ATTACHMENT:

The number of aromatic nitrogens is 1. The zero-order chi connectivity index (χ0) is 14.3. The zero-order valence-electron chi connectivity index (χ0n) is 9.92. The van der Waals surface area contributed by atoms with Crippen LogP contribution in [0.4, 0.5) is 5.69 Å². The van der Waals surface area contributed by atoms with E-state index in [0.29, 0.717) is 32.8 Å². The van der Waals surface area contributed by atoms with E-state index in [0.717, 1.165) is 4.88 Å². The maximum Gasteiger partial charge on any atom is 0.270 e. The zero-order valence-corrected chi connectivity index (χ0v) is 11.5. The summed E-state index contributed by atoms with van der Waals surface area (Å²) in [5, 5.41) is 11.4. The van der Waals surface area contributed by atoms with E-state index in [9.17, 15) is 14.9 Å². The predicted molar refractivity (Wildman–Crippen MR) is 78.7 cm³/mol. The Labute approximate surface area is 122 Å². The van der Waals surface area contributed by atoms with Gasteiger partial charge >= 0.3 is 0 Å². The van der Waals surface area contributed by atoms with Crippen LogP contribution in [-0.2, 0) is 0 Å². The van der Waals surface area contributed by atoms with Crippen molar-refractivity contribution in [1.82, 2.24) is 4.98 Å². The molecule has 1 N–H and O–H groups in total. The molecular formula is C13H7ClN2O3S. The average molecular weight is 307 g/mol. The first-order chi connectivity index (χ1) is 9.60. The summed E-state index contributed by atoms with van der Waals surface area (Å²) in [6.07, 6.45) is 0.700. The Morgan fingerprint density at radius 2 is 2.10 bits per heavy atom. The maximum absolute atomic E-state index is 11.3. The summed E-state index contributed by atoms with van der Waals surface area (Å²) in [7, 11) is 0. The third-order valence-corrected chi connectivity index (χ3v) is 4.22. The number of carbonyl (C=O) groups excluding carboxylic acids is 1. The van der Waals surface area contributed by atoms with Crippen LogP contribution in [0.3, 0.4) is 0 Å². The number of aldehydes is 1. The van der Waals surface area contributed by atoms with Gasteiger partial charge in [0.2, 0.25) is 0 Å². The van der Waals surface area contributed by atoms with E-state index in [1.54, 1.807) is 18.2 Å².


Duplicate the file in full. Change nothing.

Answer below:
The number of aromatic nitrogens is 1. The zero-order chi connectivity index (χ0) is 14.3. The zero-order valence-electron chi connectivity index (χ0n) is 9.92. The van der Waals surface area contributed by atoms with Crippen LogP contribution in [0.4, 0.5) is 5.69 Å². The van der Waals surface area contributed by atoms with E-state index in [0.29, 0.717) is 32.8 Å². The van der Waals surface area contributed by atoms with E-state index in [0.717, 1.165) is 4.88 Å². The maximum Gasteiger partial charge on any atom is 0.270 e. The zero-order valence-corrected chi connectivity index (χ0v) is 11.5. The summed E-state index contributed by atoms with van der Waals surface area (Å²) in [5, 5.41) is 11.4. The van der Waals surface area contributed by atoms with E-state index in [9.17, 15) is 14.9 Å². The predicted molar refractivity (Wildman–Crippen MR) is 78.7 cm³/mol. The Labute approximate surface area is 122 Å². The van der Waals surface area contributed by atoms with Gasteiger partial charge >= 0.3 is 0 Å². The van der Waals surface area contributed by atoms with Crippen LogP contribution in [-0.2, 0) is 0 Å². The van der Waals surface area contributed by atoms with Crippen molar-refractivity contribution in [1.82, 2.24) is 4.98 Å². The molecule has 1 N–H and O–H groups in total. The molecular formula is C13H7ClN2O3S. The average molecular weight is 307 g/mol. The first-order chi connectivity index (χ1) is 9.60. The summed E-state index contributed by atoms with van der Waals surface area (Å²) in [6.07, 6.45) is 0.700. The Morgan fingerprint density at radius 2 is 2.10 bits per heavy atom. The maximum absolute atomic E-state index is 11.3. The summed E-state index contributed by atoms with van der Waals surface area (Å²) in [7, 11) is 0. The third-order valence-corrected chi connectivity index (χ3v) is 4.22. The number of carbonyl (C=O) groups excluding carboxylic acids is 1. The van der Waals surface area contributed by atoms with Crippen LogP contribution in [0.3, 0.4) is 0 Å². The number of aldehydes is 1. The van der Waals surface area contributed by atoms with Gasteiger partial charge in [0.2, 0.25) is 0 Å². The van der Waals surface area contributed by atoms with E-state index in [1.54, 1.807) is 18.2 Å².